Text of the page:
Accommodations: If you have a disability that may require assistance or accommodation, or you have questions related to any accommodation for testing, or the need for note takers, readers, et cetera, please speak with me when possible.  You may also contact the Office of Disabled Student Services at 898-2783 with any questions about such services.  I will from time to time, at the request of students, announce university related events and activities.  If you have any requests of this kind, please let me know and I will be happy to announce them.

Caveats: (1) You are responsible for keeping up with assignments and modifications of this syllabus. (2) I expect you to attend class regularly. However, recognizing the inevitable, you should associate with a classmate so you can obtain notes and information in case of an absence. I will not review class sessions with students that were absent. (3) I will penalize you for excessive absences.  You must realize and constantly bear in mind that much of the submissions you make must include class lectures and discussion which contain material that cannot be found elsewhere. There is a direct correlation between the level of grades and attendance. You may expect to be called upon to answer questions and make suggestions regarding the assigned material. (4) You must submit assigned work when due and only to me personally. Unless we make specific provisions, I will not accept submissions by electronic mail or "under the door." (5) Work submitted late will be accepted with a late penalty of five points for each day of tardiness.  (6) If you miss a required exercise with prior approval, I will permit you to take a make-up examination on the last day of the term before or after class. (7) If you need to contact me, you must try to contact me first in person at my office, and if you are unable to meet me personally, you must attempt to reach me by telephone, and only afterward by e-mail or facsimile. Do not assume that I will receive or have received a telephonic or electronic message unless I respond in kind. I will not respond to e-mails that do not identify the sender and the subject matter. (8) It is your responsibility to see that all work is submitted. I will not "run you down" to let you know that a required submission is missing.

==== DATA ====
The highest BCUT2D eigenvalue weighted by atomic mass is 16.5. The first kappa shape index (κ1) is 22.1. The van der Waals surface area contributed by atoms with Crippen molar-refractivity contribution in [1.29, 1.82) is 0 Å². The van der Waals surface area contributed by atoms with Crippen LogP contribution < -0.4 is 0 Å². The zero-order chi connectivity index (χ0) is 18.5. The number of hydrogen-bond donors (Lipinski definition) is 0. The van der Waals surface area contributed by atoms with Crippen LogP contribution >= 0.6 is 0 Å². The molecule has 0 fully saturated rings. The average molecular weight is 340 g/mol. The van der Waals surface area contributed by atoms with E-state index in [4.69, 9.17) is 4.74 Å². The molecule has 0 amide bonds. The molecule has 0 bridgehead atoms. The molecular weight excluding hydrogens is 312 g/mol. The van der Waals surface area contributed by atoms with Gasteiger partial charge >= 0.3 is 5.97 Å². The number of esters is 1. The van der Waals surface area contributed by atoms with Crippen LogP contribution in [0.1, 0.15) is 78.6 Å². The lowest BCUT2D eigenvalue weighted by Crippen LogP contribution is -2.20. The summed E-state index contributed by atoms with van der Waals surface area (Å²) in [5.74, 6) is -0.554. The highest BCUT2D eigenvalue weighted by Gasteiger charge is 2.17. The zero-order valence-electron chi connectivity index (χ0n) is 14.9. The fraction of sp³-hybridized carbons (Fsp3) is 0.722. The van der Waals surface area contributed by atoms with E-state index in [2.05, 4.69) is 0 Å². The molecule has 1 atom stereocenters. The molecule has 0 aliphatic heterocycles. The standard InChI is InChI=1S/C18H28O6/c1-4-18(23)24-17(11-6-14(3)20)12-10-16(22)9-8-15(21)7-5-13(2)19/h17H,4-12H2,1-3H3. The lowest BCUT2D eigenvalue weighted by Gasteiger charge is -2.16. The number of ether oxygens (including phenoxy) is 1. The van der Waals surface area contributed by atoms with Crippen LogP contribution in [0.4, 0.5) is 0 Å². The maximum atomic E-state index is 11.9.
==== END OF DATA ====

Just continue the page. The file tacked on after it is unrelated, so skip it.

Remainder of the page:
Lottery Scholarship:   Do you have a lottery scholarship? To retain Tennessee Education Lottery Scholarship eligibility, you must earn a cumulative TELS GPA of 2.75 after 24 and 48 attempted hours and a cumulative TELS GPA of 3.0 thereafter. You may qualify with a 2.75 cumulative GPA after 72 attempted hours (and subsequent semesters), if you are enrolled full-time and maintain a semester GPA of at least 3.0. A grade of C, D, F, or I in this class may negatively impact TELS eligibility. Dropping a class after 14 days may also impact eligibility; if you withdraw from this class and it results in an enrollment status of less than full time, you may lose eligibility for your lottery scholarship. Lottery recipients are eligible to receive the scholarship for a maximum of five years from the date of initial enrollment, or until a bachelor degree is earned; students who first received the lottery scholarship in Fall 2009 or later will additionally be limited to 120 TELS attempted hours. For additional Lottery rules, please refer to your Lottery Statement of Understanding form via RaiderNet, review lottery requirements on the web at www.mtsu.edu/scholarships/telsconteligibility_scholarships.shtml, or contact the Financial Aid Office at 898-2830.